How Languages Shape Your World View
Illustration credit: Kaitlyn Gross
The language we speak influences our thoughts and our perspectives. As a bilingual person, who speaks English and Chinese, I resonate with the idea a lot through my personal experience. Maybe you never thought about it and now wonder how language is able to affect the way think.
Although I have been living in an English-speaking country for more than three years, when it comes to the use of past tense in English, it is still a nightmare for me. Since my native tongue is Chinese, I do not share the same time orientation with native English-speaking people.
People from the U.S., the UK, Canada or Germany for example have a monochronic view of time, considering it to be divided into small pieces which are scheduled and managed by people. It explains why English has so many different verb formats to indicate it happened in the past.
However, Chinese people perceive the concept of time differently; they think time is fluid, so they pay less attention to the accuracy of the time.” Consequently, the Chinese language does not have many verb formats to indicate the concept of the past tense. Although the Chinese do have a particle “了” to demonstrate a certain behavior happened in the past, people’s concept of the past may not be as clear as it is for English speaking people.
People perceive relationships differently in dissimilar languages. You may notice that people often switch usage of popular online terms to some respectful phrases when talking to older people. Some languages, such as Korean, Japanese, and Russian, have honorific forms of words and sentences embedded in their language for instances when they speak to senior people or people who have higher positions than themselves. They may consider: is the person older than me? Is the person’s role higher than mine? For example, a Korean person needs to use an honorific expression when he or she talks to its supervisor but the supervisor does not need to use the same honorific expressions to speak back. This fact keeps them mindful about the hierarchy in the organization, compared to the British firms for example, where the working relationship is more egalitarian.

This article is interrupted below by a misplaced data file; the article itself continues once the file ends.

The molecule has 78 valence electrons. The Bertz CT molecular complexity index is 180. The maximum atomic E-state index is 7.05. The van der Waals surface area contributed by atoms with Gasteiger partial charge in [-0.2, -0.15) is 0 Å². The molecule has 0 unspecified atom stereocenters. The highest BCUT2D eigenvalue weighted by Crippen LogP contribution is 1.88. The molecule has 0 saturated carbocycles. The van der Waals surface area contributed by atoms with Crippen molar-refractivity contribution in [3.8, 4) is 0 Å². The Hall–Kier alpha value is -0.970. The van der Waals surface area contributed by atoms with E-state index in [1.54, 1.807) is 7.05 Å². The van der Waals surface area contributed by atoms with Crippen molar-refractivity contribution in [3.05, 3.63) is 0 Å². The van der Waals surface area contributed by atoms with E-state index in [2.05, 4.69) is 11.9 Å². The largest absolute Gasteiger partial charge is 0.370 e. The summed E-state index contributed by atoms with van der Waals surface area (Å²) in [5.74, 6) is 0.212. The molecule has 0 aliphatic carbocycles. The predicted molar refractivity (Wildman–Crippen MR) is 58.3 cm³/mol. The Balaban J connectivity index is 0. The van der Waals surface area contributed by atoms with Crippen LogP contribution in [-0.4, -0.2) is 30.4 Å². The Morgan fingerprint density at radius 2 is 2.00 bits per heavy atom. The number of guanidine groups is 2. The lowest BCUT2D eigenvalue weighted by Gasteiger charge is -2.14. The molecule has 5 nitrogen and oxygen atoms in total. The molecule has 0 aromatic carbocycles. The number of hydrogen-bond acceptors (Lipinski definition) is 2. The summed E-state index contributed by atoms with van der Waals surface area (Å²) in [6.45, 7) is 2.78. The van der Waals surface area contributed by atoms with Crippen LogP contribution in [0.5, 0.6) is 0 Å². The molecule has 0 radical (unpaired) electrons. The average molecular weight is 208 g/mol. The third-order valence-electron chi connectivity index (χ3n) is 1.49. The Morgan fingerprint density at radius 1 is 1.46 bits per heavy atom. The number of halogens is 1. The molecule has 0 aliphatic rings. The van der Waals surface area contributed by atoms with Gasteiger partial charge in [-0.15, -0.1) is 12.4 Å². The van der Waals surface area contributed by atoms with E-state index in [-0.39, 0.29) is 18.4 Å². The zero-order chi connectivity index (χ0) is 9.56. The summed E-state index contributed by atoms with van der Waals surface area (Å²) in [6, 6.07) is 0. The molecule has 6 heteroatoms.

Different perceptions of the objects
Languages also shape people’s perceptions of objects. For example, Eskimo language has around 50 words for snow because they live surrounded by lots of it. Eskimo name snow by different shapes and sizes. However, other people may have never noticed the fact that snow also has distinct shapes because it is not as important to them. Another good example would be the terms for relatives and siblings. If the cousin is an older female from father’s side, Chinese people call her “堂姐(tang jie).” However, if the cousin is an older female, yet the person comes from mother’s side of the family rather than the father’s side, people call her “表姐（biao jie).” It illustrates that Chinese people would consider different aspects important to define relationships, such as age, gender, and the side of the family, to identify their cousins. However, when it compares to English, people just simply say my cousin, which means that they would less frequently consider the gender, age, and the family side of the cousin. Although English speaking people could add other adjectives to identify their cousins, such as my older female cousin from my mother’s side, it is not common for them to think about these aspects when they refer to cousins.
Our language potentially builds up our ideologies and deeply affects how we think. Besides the perceptions of time, hierarchy, and objects, there are so many other aspects that I have not even discussed.
How does your native language define your worldview? Share with us!